EME basics

Radio hams have been bouncing signals off the moon, and hence having QSOs across the world via the moon, for the past seventy years. It’s termed moonbounce or EME (Earth-Moon-Earth communications).

Bouncing signals off the moon - an introduction

The attraction of moonbounce is obvious: just to be able to say, “I bounce signals off the Moon”, has kudos. It’s got to at least get the response, “Really, how interesting”, before the listener changes subject.

Bouncing signals off the moon

Moonbounce is a very eudaemonic pursuit. There’s no hedonic pleasure about it, save in the beers you drink while assembling the kit. It’s all about huge personal achievement and pride because it’s so hugely technically challenging.

Then once you’ve done it, you can move on to work more stations on more bands before going off to seek another obscure interest.

I’m saying all this, but I’ve yet to do it! But on the various pages under the topic of EME, here’s my analysis of the issues and about my journey.

In the first sixty years, the stations at either end of the link needed to be substantial – low noise amplifiers, stacked and bayed long Yagi’s or big dishes, and kilowatts of transmit power. The reason is easy to see – the System Value minus total loss for a pair of modest terminals is zero at 144MHz, hence received signals are on the noise. Simply, it will only just work with a modest station.

Recent technology improvements

About ten years ago radio hams developed narrow band data transmission and clever coding methods. These improved the System Value from that available from the slow Morse transmission that offered the best of the state of art then. These new transmission systems have been developed now such that, as an example, the JT65 data method developed by Joe Taylor K1JT, allows detection of signals at around -28dB below the 2.5kHz noise level. This is enough to overcome the various losses that previously thwarted success.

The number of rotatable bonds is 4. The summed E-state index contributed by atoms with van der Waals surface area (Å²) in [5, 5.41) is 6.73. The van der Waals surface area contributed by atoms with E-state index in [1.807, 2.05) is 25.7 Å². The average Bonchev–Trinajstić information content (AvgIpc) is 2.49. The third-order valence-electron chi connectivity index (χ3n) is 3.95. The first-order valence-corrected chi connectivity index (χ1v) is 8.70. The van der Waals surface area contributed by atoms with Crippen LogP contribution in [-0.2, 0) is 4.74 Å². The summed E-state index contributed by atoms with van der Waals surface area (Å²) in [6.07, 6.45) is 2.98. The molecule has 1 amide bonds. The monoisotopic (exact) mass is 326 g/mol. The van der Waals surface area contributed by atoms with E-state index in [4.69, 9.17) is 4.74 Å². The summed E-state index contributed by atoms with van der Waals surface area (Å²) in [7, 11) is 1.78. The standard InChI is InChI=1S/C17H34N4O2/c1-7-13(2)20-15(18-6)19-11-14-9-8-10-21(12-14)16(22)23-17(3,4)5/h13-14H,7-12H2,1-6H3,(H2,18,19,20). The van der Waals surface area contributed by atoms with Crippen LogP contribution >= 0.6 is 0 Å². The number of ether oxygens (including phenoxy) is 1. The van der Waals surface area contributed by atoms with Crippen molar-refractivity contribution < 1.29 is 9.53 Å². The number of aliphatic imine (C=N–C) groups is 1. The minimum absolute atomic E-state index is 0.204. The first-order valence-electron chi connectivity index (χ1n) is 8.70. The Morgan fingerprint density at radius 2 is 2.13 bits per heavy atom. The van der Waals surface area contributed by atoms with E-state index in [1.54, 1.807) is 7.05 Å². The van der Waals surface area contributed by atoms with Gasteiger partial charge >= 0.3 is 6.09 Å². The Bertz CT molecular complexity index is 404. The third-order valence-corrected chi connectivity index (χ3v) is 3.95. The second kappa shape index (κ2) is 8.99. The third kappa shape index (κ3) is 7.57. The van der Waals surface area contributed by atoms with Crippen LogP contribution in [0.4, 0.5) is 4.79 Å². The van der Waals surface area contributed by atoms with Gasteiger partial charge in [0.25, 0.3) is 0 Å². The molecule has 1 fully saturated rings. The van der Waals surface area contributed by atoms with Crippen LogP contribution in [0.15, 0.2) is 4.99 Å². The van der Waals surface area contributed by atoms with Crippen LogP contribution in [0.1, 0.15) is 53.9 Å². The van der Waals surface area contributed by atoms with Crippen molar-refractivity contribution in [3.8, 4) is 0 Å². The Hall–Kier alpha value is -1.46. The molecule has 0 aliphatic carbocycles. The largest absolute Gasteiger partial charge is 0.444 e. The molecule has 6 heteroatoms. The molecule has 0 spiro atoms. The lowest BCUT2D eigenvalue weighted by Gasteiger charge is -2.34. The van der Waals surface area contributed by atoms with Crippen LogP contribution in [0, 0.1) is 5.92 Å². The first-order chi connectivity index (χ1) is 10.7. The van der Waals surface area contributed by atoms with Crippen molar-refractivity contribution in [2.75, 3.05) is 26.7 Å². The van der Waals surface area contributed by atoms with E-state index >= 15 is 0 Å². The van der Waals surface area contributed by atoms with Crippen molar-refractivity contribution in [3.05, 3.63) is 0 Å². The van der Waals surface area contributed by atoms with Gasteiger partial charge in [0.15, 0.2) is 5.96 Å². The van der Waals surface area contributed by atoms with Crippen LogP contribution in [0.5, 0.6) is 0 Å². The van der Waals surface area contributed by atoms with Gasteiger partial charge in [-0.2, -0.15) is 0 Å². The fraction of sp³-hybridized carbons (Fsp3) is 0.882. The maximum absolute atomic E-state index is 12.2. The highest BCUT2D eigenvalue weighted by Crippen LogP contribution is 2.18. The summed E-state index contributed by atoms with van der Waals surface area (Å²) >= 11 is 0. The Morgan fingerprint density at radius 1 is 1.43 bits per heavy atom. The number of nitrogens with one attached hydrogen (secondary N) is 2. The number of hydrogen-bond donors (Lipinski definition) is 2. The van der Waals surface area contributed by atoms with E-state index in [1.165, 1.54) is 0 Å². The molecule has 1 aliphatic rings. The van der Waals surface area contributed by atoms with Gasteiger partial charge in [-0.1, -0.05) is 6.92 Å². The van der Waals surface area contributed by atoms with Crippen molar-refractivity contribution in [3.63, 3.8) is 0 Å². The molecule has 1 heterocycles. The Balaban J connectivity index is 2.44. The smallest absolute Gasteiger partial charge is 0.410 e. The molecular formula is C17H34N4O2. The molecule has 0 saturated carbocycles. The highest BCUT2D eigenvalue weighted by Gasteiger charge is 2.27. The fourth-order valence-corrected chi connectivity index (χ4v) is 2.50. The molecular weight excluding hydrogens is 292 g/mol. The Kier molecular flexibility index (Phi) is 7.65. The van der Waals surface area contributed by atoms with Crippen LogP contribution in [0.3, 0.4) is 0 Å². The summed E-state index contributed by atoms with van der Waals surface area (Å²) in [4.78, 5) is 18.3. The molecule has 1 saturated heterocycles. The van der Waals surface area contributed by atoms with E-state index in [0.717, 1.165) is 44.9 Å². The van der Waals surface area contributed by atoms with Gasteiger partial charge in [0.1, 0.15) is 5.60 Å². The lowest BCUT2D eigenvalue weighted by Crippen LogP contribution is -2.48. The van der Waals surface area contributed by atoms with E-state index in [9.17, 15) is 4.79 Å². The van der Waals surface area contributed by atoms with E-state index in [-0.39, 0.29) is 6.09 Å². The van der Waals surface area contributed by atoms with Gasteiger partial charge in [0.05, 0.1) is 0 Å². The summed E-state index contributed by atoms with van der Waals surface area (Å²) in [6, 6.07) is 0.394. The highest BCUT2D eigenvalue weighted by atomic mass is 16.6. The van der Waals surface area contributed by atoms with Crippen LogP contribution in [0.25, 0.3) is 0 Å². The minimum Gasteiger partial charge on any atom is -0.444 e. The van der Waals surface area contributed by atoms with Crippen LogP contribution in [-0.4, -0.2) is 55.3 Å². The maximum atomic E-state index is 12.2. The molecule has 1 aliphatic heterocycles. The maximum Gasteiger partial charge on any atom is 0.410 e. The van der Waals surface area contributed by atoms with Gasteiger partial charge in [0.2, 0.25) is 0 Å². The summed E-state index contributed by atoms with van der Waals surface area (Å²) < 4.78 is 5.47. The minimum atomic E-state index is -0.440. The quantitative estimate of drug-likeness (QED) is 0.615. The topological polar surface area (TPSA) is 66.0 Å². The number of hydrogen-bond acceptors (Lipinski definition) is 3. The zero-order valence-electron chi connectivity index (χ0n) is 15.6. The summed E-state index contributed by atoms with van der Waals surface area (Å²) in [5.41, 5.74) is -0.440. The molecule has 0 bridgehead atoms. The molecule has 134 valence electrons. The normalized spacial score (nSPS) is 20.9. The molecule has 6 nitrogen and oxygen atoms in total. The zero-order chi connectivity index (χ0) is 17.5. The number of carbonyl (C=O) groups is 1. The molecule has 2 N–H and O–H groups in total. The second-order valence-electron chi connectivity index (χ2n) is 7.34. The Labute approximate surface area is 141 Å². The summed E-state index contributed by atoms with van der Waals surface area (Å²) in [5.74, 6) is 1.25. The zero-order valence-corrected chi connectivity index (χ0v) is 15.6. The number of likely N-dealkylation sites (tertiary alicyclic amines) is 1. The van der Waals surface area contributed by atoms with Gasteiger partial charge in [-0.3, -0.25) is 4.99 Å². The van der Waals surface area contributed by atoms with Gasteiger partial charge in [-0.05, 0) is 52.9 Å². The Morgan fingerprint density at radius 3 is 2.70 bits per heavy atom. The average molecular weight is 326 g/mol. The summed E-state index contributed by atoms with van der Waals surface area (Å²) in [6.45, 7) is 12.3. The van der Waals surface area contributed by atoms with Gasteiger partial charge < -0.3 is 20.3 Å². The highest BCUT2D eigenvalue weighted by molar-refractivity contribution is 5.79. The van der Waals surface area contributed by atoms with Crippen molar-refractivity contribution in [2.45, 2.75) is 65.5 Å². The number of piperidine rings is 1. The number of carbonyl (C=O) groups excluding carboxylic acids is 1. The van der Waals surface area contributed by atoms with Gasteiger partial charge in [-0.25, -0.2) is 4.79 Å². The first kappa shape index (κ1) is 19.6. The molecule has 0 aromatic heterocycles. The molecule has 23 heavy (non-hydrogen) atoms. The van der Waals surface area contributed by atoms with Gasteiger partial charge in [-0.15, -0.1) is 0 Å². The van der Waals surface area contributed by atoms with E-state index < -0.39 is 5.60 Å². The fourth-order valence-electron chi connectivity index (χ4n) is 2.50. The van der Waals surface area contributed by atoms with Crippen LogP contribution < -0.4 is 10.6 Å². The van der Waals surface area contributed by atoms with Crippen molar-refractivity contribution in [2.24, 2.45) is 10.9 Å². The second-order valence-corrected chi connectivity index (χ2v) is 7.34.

The 2.5kHz bandwidth noise level is the typical reference – indeed the only reference. In this bandwidth, an SSB voice signal would need around 10dB signal-to-noise ratio to be intelligible. JT65 allows successful decoding at around 38dB below the 10dB receiver threshold (28dB below the noise floor) – a huge improvement in System Value.

Q65, JT65B or other narrow band data modes now make QSOs via the moon possible between modestly constructed stations.

Getting to the truth

Sadly, there’s a lot of myth online in ham web sites. The result is that it’s difficult to understand why bouncing signals off the moon works, and hence how to best configure a station. When I asked about the path budget on one Facebook forum, well-meaning hams there advised that I should ‘not over think it – just assemble some kit and try it’. Sadly, that’s not my style.

This part of this site defines all the losses and gains, and the propagation mechanisms. This aims to define the ‘why’ behind the stories. It’s not overthinking. It’s explaining.

But a warning. This section is under development and will be updated when I discover more in the coming months and years.